REPORT OF THE COUNCIL ON SCIENCE AND PUBLIC HEALTH

CSAPH Report 6-A-09

Subject: Use of Tasers® by Law Enforcement Agencies (Resolution 401, A-08)

Presented by: Carolyn B. Robinowitz, MD, Chair

Referred to: Reference Committee D (James L. Milam, MD, Chair)

Resolution 401, “Tasers,” introduced by the American Academy of Child and Adolescent Psychiatry, American Psychiatric Association, American Academy of Psychiatry and the Law, and the American Academy of Pediatrics and referred at the 2008 Annual Meeting, asks:

That our American Medical Association (AMA) Council on Science and Public Health prepare a report summarizing the scientific data on morbidity and mortality associated with the use of Tasers;

That our AMA advocate for the development of appropriate guidelines to ensure that Tasers are only used in a manner which minimizes the risk of injury or death; and

That our AMA encourage The Joint Commission and other appropriate accreditation and regulatory agencies to develop standards and guidelines regarding the use of Tasers in hospitals and other health care facilities.

Conducted electrical devices (CEDs) were designed as non-lethal weapons to assist law enforcement personnel in subduing subjects who actively resist arrest, or who present a serious threat to themselves or others. As these new tools have become more prominent in the law enforcement arsenal, their deployment has been temporally associated with more than 330 arrest-related or in-custody deaths since 2001.1 The association of CEDs such as Tasers® with fatalities, dramatized by video evidence, has led to further scrutiny of their use by human rights advocacy groups, government oversight bodies, law enforcement organizations themselves, and the media.

This report reviews the technology of CEDs, evidence of their direct physiological effects, and data on the morbidity and mortality associated with their use by law enforcement. The vast majority of published data concern the use of Tasers®. General guidelines on use-of-force policies and the role played by CEDs are noted, and their relevance to public health and the health care system is discussed.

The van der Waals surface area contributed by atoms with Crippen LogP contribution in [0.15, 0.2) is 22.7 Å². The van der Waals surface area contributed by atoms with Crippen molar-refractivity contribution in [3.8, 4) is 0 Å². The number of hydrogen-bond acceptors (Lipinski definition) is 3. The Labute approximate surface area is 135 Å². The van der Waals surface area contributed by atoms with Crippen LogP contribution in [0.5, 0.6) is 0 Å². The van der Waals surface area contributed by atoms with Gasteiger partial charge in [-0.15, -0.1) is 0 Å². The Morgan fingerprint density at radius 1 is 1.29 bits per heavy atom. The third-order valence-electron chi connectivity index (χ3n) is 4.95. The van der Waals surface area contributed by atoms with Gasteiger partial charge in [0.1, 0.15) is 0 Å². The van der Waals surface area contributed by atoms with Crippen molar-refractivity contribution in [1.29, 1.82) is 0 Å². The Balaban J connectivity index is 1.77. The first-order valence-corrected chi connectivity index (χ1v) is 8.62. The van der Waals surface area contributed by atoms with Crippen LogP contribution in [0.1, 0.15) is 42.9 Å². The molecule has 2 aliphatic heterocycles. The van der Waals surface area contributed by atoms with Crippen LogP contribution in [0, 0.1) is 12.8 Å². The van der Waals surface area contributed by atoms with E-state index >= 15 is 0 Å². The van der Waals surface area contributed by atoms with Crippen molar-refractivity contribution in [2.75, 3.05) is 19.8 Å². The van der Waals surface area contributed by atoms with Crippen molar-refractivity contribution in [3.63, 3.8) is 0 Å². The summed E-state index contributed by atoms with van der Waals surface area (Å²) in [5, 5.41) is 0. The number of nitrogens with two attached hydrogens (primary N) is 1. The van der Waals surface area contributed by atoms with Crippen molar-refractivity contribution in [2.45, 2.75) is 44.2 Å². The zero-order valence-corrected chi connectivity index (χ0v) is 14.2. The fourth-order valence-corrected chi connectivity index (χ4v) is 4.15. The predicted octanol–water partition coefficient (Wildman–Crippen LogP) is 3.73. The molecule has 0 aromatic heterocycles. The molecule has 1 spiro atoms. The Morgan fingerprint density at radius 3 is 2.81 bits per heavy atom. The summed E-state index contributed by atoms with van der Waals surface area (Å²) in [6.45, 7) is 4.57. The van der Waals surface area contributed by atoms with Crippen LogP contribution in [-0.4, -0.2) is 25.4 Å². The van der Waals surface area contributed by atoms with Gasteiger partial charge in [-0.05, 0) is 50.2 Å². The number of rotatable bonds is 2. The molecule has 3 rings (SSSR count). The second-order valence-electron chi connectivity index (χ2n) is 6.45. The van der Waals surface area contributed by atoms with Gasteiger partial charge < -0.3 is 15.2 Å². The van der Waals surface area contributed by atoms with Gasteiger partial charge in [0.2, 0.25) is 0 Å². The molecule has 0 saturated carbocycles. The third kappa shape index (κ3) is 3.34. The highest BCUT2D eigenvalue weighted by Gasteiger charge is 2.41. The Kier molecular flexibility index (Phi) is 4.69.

METHODS

English-language reports on studies using human or animal subjects were selected from a PubMed search of the literature from 1985 to March 2009 using the text terms “taser,” or “conducted electrical device” or the MeSH terms “law enforcement/methods” or “weapons,” in combination with “electric injuries,” and “diagnosis,” “etiology,” “physiopathology,” “prevention and control,” “mortality,” or “forensic medicine.” Additional articles were identified by manual review of the references cited in these publications. Web sites of Taser International, the U.S. Department of Justice, the Canadian House of Commons, Amnesty International, and the International Association of Police Chiefs also were searched for relevant resources.

BACKGROUND

Conducted Electrical Weapons

The design of CEDs, especially Tasers®, has evolved over the last 20 years. Early versions of CEDs (e.g., stun guns) did not incapacitate subjects, and primarily attempted to achieve compliance through the infliction of pain. Current Taser® models are more efficient in incapacitating criminal suspects, and are the primary CEDs used by law enforcement. According to the manufacturer, Tasers® are currently used in more than12,750 law enforcement, military, and correctional agencies around the world, including more than two-thirds of law enforcement agencies in the United States.2 Taser International produces various models for law enforcement personnel (M-26 and X-26), as well as civilian models (C2 and X-26C), which are less powerful.